Traditionally tarte Tatin starts out by melting butter in a skillet and adding sugar to make a caramel. Then apple quarters are added and cooked until tender. A round of pastry dough tops the apples and the whole skillet is placed in the oven. In my adaptation, I use brown sugar for its fullness of flavor, and add a pinch of cinnamon and a dash of brandy for that extra bit of goodness. Instead of cooking the apples in the caramel, which either tends to overcook them or burn the caramel, I just place the apples in the pan, cover with pastry, and bake. Serve a slice warm with a dollop of crème fraîche or a scoop of vanilla ice cream and it's the perfect dessert after a cozy dinner or any time when the caving hits.

Read more ...

icecream pumpkinPumpkins are EVERYWHERE! It is just starting to cool down in L.A. and the flavors of fall are creeping into my home. Meals like Shepherds Pie, Claire’s Brisket, Butternut Squash Soup, Lasagna, and Chili are cooking in my kitchen. Making pumpkin soup is a weekly request. With left over pumpkin puree I am always finding ways of using up the left over puree.

The usual suspects; pumpkin cheesecake, pumpkin doughnuts, and now pumpkin ice cream. Having a few egg yolks in the fridge always ingnites my desire to make ice cream. I have to admit, I have become a little bored with our old favorites (butterscotch pecan, coffee cookie dough, sweet cream). Don’t get me wrong, they are good, better than good. But I wanted a new flavor and with this being fall, all I can think about is pumpkin. So glad I did. While the custard was cooking on the stove, it smelled just like fall. The smells of cinnamon and nutmeg infused my house.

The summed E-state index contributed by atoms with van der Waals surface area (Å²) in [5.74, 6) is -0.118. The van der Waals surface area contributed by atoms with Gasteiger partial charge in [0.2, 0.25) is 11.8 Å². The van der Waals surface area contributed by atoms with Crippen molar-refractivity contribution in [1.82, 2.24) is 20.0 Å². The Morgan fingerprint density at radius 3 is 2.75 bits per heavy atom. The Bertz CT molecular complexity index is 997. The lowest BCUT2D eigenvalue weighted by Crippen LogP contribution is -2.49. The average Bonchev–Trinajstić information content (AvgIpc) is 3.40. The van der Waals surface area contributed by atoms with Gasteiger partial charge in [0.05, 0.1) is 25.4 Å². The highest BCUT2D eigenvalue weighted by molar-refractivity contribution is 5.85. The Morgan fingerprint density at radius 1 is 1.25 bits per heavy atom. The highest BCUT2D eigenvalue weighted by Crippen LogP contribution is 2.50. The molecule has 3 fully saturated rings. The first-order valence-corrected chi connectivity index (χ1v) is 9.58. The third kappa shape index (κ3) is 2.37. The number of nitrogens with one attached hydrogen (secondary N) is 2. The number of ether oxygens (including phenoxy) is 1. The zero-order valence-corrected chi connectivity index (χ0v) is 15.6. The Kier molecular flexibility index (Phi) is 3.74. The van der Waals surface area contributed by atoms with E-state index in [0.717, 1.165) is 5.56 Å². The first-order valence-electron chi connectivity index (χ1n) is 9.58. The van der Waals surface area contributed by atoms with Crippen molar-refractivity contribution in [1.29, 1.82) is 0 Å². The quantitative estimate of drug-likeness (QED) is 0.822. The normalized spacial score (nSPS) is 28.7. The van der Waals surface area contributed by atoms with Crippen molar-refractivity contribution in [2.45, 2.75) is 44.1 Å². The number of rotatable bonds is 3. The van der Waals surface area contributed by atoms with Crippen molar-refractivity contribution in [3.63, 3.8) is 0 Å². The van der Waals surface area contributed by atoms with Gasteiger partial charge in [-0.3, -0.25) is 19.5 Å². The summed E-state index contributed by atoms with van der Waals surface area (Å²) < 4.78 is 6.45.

It was so overwhelming that I couldnt help myself, I did stick my finger in the warm custard, before putting it into the ice cream machine. I was tempted to drink it. Really tempted. But didn’t.

Read more ...

roastpearsI am an impatient person. I hate to wait. While some of the pears my mother gave me from her trees are ripe, others are not. Is there something you can do with not quite ripe pears? Yes! I discovered you can roast them.

Pears are sometimes added to savory dishes to add juice and moisture, or to make a sauce. My idea with this recipe was to make a side dish, something that could be served with pork chops, roast chicken, pork tenderloin, sausages, tossed with salad greens, on top of a pizza or maybe even used in a sandwich. Most recipes for roast pears call for pear halves or quarters, but dicing them just means they cook faster. You could also include pears with potatoes, parsnips, onions, beets or other similar vegetables that are good for roasting.

I really love the silky texture of cooked pears. The flavor intensifies too, which is why pears are so good in cakes and tarts. But you can get the same texture and flavor by roasting pears without baking them in a batter or crust. Necessity is the mother of invention and my mother's prolific pear trees accounts for the plethora of pear recipes I've created. Currently I'm really enjoying maple roasted pears with oatmeal or yogurt, but as the season progresses I'm sure I'll find even more ways to use them.

Read more ...